China / Society

Antelope habitat is Heritage contender

By Lin Shujuan (China Daily) Updated: 2015-04-29 07:38

A field survey on the habitat of the Tibetan antelope in the Hoh Xil area of China's Qinghai province has started, another step toward its 2017 application as a UNESCO World Natural Heritage Site.

The team, consisting of more than 20 experts from various fields, will conduct extensive research on the area's natural resources, biodiversity, and geological and meteorological complexity, said Kang Xuelin, an official from the Qinghai Application for World Heritage office.

"Through the survey, we hope to understand the situation in the planned area for the application, and the heritage value of its natural resources, which will help designate the final area for the application," Kang said on Tuesday.

Located in the border area of the Tibet autonomous region at an average altitude of 4,600 meters, Hoh Xil National Nature Reserve, or Kekexili, is China's largest stretch of uninhabited land and has long been a paradise for wildlife. Covering about 45,000 square kilometers, it is home to more than 230 animal species, 20 of which are under State protection, including the wild yak and Tibetan antelope.

Designated as a national nature preserve in 1995, it was put on China's tentative World Heritage list in January.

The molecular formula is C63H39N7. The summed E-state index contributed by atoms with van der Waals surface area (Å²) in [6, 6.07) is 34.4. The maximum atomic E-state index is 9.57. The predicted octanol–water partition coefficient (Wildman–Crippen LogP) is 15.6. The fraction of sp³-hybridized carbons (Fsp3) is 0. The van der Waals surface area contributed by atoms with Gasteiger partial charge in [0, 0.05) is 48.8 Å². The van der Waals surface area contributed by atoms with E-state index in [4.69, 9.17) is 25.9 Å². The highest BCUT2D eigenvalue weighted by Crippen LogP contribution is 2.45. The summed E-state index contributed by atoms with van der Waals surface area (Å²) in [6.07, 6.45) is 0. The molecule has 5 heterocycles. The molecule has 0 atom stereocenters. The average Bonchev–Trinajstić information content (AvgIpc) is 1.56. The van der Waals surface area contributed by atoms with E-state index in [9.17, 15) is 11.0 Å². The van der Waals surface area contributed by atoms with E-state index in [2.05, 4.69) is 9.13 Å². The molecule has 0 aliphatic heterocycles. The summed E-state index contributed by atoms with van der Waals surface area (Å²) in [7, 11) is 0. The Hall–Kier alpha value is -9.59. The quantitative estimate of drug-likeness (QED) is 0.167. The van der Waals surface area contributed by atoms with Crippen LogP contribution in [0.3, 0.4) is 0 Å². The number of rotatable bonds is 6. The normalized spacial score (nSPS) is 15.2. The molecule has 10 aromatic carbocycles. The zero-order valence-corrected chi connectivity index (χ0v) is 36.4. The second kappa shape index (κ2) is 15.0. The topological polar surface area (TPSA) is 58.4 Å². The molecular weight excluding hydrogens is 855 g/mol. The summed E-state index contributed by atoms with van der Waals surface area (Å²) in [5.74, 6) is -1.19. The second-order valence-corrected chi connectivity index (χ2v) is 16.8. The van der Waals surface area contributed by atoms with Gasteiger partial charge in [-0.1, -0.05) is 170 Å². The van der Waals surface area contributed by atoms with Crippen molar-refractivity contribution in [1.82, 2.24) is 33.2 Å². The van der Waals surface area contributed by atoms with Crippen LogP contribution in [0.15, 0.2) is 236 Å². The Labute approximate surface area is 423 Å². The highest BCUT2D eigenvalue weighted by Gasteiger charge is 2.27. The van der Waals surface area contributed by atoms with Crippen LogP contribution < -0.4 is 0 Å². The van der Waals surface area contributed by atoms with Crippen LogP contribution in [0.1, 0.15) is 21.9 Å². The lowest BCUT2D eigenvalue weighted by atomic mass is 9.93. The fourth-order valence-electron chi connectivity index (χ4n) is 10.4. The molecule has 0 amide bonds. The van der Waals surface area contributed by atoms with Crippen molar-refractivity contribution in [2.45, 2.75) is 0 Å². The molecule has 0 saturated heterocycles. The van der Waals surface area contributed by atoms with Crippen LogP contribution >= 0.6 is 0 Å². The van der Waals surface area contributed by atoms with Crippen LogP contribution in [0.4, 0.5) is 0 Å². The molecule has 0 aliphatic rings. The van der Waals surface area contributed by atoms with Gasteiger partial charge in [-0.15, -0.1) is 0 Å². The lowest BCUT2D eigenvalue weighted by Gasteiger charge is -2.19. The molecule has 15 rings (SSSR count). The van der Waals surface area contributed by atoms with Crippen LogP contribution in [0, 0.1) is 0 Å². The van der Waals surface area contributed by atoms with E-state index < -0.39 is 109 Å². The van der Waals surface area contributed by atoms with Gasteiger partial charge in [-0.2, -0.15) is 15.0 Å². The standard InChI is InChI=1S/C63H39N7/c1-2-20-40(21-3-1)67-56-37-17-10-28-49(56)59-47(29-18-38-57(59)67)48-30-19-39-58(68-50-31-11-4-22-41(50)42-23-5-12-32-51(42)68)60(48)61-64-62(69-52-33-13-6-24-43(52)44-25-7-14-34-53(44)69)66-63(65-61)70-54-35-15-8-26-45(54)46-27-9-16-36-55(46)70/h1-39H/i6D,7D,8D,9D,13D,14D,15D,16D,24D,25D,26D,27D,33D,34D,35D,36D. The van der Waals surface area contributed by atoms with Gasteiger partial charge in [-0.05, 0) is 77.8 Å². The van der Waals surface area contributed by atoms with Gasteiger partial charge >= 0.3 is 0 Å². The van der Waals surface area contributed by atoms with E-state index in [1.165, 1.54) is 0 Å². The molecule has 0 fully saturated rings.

Jia Yingzhong, director of Qinghai's Department of Housing and Urban-Rural Development, said preparations likely would be completed in time for a vote of the World Heritage Committee in 2017.

"It couldn't be better, it's just like adding another layer of protection to the area," said Hashi Tashi-Dorjie, a Tibetan environmentalist based in Yushu.

In the later part of the last century, poachers targeted the Tibetan antelope because of the popularity of the shahtoosh, a shawl made with the animal's downy hair, in the United States and Europe. Antelope herds dwindled. Once numbering 200,000, the population dropped to 20,000 by 1997.

Tashi-Dorjie said he personally has witnessed an improvement in the preservation of the area over the last two decades.

According to data provided by the Hoh Xil Nature Reserve Administration Bureau, the antelope population has rebounded to at least 60,000.

"A heritage status will help guarantee such an approach," Tashi-Dorjie said.

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